Access Site 57 data on A2O data portal.
|Site name: Gingin|
|Site number: 57|
|Point numbers: 225 (Gingin Dry A), 226 (Gingin Dry B), 227 (Gingin Wet B), 228 (Gingin Wet A)|
|Ecoregion: Mediterranean forests, woodlands and scrubs|
|Participant and site owner: Edith Cowan University, The University of Western Australia, CSIRO, Terrestrial Ecosystem Research Network|
|Site location: South Western Australia|
|Site description: Gingin Banksia Woodland TERN SuperSite is located on the Swan Coastal Plain, approximately 10 km southwest of Gingin, near Perth, Western Australia, sited on land traditionally owned by the Yued group of the Noongar people. The site has an elevation of 51 m and 2 km from the University of Western Australia International Gravity Wave Observatory.|
The Gingin Banksia Woodland SuperSite is located in a natural woodland of high species diversity (overstorey dominated by Banksia spp.) that overlays the Gnangara groundwater mound, Perth’s most important groundwater resource. The mean annual precipitation is 641mm for this coastal heath woodland. The overstorey is dominated by Banksia spp. mainly B. menziesii, B. attenuata, and B. grandis with a height of around 7 m and leaf area index of about 0.8. There are occasional stands of eucalypts and acacia that reach to 10 m and have a denser foliage cover.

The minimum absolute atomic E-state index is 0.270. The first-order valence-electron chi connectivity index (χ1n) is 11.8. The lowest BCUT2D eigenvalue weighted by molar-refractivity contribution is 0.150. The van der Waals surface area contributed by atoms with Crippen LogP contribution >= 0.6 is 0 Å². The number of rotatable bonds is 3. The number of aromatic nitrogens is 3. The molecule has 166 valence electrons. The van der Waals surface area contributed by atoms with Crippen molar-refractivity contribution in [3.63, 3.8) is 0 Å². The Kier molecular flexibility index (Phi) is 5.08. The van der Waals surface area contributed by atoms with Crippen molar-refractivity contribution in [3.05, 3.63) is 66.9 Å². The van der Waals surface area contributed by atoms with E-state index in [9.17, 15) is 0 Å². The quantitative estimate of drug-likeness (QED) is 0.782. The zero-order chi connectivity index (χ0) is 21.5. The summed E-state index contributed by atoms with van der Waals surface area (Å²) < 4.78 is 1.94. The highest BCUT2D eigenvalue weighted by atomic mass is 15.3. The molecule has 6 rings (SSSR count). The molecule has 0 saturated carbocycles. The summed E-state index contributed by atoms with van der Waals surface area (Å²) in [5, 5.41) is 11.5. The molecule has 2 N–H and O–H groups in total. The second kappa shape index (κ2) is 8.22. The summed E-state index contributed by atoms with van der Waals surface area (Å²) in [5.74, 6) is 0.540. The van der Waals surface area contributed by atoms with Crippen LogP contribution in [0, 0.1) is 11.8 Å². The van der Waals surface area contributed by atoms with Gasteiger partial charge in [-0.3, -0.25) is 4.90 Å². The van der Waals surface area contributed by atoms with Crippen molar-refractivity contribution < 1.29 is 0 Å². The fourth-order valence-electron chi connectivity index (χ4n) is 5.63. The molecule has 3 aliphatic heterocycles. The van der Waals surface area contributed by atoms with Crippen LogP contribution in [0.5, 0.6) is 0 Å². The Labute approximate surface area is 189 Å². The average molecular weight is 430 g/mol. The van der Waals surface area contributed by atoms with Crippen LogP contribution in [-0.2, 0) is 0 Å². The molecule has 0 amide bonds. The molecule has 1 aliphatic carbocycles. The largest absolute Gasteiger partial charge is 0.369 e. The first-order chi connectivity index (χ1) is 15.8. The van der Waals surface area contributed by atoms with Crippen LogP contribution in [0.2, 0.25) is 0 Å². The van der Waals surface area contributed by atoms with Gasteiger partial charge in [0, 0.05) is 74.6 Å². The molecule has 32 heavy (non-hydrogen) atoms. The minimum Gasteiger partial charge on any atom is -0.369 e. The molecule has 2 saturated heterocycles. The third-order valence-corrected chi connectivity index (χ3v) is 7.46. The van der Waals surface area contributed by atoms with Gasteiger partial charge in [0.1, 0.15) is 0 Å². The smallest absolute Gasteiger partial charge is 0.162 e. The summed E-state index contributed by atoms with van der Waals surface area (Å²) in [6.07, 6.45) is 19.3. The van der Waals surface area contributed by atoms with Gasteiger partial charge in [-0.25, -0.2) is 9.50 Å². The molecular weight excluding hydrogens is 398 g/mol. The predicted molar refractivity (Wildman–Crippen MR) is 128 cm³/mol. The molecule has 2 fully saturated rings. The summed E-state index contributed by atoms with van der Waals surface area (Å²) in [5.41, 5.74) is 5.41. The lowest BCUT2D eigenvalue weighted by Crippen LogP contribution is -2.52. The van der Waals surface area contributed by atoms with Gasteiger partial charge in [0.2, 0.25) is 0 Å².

There are many former wetlands dotted around the woodland, most of which were inundated all winter and some had permanent water 30 years ago. The water table has now fallen below the base of these systems and they are disconnected and are no longer permanently wet. The fine sediments, sometimes diatomaceous, hold water and they have perched water tables each winter. There is a natural progression of species accompanying this process as they gradually become more dominated by more xeric species.
The soils are mainly Podosol sands, with low moisture holding capacity. Field capacity typically about 8 to 10%, and in summer these generally hold less than 2% moisture. The water table is at about 8.5 m below the surface, and a WA Dept of water long-term monitoring piezometer is near the base of the OzFlux tower.